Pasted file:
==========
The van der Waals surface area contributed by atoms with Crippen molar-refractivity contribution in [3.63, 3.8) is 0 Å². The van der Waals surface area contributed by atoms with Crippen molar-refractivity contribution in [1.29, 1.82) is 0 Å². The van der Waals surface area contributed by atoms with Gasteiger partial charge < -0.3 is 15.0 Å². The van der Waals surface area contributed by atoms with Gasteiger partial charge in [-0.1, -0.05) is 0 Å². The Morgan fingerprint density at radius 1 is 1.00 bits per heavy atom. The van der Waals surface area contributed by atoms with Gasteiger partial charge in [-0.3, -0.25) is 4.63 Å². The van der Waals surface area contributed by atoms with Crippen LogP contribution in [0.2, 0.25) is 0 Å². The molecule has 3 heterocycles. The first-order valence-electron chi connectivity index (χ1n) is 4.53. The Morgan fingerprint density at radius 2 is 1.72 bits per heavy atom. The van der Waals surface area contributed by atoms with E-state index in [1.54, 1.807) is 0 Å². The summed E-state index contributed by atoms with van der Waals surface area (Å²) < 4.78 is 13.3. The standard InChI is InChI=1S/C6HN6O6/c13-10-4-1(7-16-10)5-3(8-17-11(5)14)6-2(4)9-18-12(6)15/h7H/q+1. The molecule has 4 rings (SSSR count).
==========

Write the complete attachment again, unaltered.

The van der Waals surface area contributed by atoms with Crippen molar-refractivity contribution in [3.63, 3.8) is 0 Å². The van der Waals surface area contributed by atoms with Crippen molar-refractivity contribution in [1.29, 1.82) is 0 Å². The van der Waals surface area contributed by atoms with Gasteiger partial charge < -0.3 is 15.0 Å². The van der Waals surface area contributed by atoms with Gasteiger partial charge in [-0.1, -0.05) is 0 Å². The Morgan fingerprint density at radius 1 is 1.00 bits per heavy atom. The van der Waals surface area contributed by atoms with Gasteiger partial charge in [-0.3, -0.25) is 4.63 Å². The van der Waals surface area contributed by atoms with Crippen LogP contribution in [0.2, 0.25) is 0 Å². The molecule has 3 heterocycles. The first-order valence-electron chi connectivity index (χ1n) is 4.53. The Morgan fingerprint density at radius 2 is 1.72 bits per heavy atom. The van der Waals surface area contributed by atoms with E-state index in [1.54, 1.807) is 0 Å². The summed E-state index contributed by atoms with van der Waals surface area (Å²) < 4.78 is 13.3. The standard InChI is InChI=1S/C6HN6O6/c13-10-4-1(7-16-10)5-3(8-17-11(5)14)6-2(4)9-18-12(6)15/h7H/q+1. The molecule has 4 rings (SSSR count).